Adjustable-rate mortgages are making a comeback. A recent article in The Wall Street Journal says financial groups are offering sweeter deals in an effort to attract customers. But what exactly is an adjustable-rate mortgage?
An adjustable-rate mortgage (ARM) is a loan with an interest rate that changes. The ARM may start with a low monthly payment, but then it goes up after a certain amount of time.
Depending on the type of loan you get, the lender can allow the rate to adjust monthly, quarterly, annually, every three years, or every five years.
Three different types of ARMs are hybrid, interest-only, and payment option.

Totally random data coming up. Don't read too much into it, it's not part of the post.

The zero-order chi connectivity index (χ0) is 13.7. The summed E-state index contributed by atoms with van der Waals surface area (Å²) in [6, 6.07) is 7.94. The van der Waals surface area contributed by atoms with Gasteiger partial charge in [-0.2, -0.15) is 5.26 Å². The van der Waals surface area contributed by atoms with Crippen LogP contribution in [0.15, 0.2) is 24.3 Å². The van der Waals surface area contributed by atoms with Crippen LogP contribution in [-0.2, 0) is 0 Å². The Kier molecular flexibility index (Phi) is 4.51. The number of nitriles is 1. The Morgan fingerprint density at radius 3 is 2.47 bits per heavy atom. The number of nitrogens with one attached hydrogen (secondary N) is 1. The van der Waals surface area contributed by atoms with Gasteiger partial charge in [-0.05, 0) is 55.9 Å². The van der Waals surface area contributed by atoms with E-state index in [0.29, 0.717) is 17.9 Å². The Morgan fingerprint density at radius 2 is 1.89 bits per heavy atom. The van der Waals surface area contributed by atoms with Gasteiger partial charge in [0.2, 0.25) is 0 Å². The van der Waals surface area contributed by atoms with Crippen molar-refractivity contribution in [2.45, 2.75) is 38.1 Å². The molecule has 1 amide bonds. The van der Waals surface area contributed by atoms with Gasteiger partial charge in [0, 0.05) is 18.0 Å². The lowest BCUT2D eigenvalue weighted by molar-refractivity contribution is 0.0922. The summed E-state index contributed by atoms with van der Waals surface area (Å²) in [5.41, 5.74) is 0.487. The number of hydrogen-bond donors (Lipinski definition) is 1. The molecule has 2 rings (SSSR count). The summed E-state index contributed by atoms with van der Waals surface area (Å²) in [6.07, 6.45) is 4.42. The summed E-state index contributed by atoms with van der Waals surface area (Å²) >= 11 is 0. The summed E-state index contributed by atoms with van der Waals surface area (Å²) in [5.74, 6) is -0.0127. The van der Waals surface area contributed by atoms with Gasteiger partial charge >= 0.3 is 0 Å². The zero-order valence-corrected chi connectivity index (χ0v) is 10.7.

Hybrid ARMs often are advertised as 3/1 or 5/1 ARMs. These loans are a combination of a fixed-rate period and an adjustable-rate period. Says the Consumer Financial Protection Bureau, “the interest rate is fixed for the first couple of years —for example, for 5 years in a 5/1 ARM. After that time, the rate may adjust annually (the 1 in the 5/1 example), until the loan is paid off.”
An interest-only ARM allows you to pay only the interest for a specific number of years (usually for three to 10 years). After that time, you’ll have to pay back the principal as well as the interest each month.
A payment-option ARM is an adjustable-rate mortgage that allows you to choose among several payment options each month.
One risk involved with an ARM is that you could end up owing more than you originally borrowed. Another risk is that if you decide to pay off your ARM before it is due, you could be required to pay a penalty.
Sources: Consumer Financial Protection Bureau, About.com